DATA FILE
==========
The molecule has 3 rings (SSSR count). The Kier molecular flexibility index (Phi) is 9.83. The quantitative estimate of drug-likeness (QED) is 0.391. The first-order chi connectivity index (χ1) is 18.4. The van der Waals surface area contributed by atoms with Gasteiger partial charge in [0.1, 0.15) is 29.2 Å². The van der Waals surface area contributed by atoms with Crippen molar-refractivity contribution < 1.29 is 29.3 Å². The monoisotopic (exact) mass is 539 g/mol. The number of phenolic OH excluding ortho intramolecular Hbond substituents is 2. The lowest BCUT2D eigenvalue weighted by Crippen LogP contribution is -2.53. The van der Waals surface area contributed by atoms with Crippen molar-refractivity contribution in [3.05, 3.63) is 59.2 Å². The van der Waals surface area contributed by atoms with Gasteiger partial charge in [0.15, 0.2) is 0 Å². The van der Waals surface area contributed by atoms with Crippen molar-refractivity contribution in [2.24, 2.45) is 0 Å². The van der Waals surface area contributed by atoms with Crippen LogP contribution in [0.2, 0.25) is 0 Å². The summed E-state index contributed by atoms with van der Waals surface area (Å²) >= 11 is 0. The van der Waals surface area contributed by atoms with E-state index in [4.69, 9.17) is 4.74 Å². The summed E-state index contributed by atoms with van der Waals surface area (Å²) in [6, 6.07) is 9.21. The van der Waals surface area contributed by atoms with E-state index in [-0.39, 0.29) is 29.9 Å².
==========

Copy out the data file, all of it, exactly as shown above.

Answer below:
The molecule has 3 rings (SSSR count). The Kier molecular flexibility index (Phi) is 9.83. The quantitative estimate of drug-likeness (QED) is 0.391. The first-order chi connectivity index (χ1) is 18.4. The van der Waals surface area contributed by atoms with Gasteiger partial charge in [0.1, 0.15) is 29.2 Å². The van der Waals surface area contributed by atoms with Crippen molar-refractivity contribution < 1.29 is 29.3 Å². The monoisotopic (exact) mass is 539 g/mol. The number of phenolic OH excluding ortho intramolecular Hbond substituents is 2. The lowest BCUT2D eigenvalue weighted by Crippen LogP contribution is -2.53. The van der Waals surface area contributed by atoms with Crippen molar-refractivity contribution in [3.05, 3.63) is 59.2 Å². The van der Waals surface area contributed by atoms with Gasteiger partial charge in [0.15, 0.2) is 0 Å². The van der Waals surface area contributed by atoms with Crippen molar-refractivity contribution in [2.24, 2.45) is 0 Å². The van der Waals surface area contributed by atoms with Crippen LogP contribution in [0.2, 0.25) is 0 Å². The summed E-state index contributed by atoms with van der Waals surface area (Å²) >= 11 is 0. The van der Waals surface area contributed by atoms with E-state index in [4.69, 9.17) is 4.74 Å². The summed E-state index contributed by atoms with van der Waals surface area (Å²) in [6, 6.07) is 9.21. The van der Waals surface area contributed by atoms with E-state index in [-0.39, 0.29) is 29.9 Å².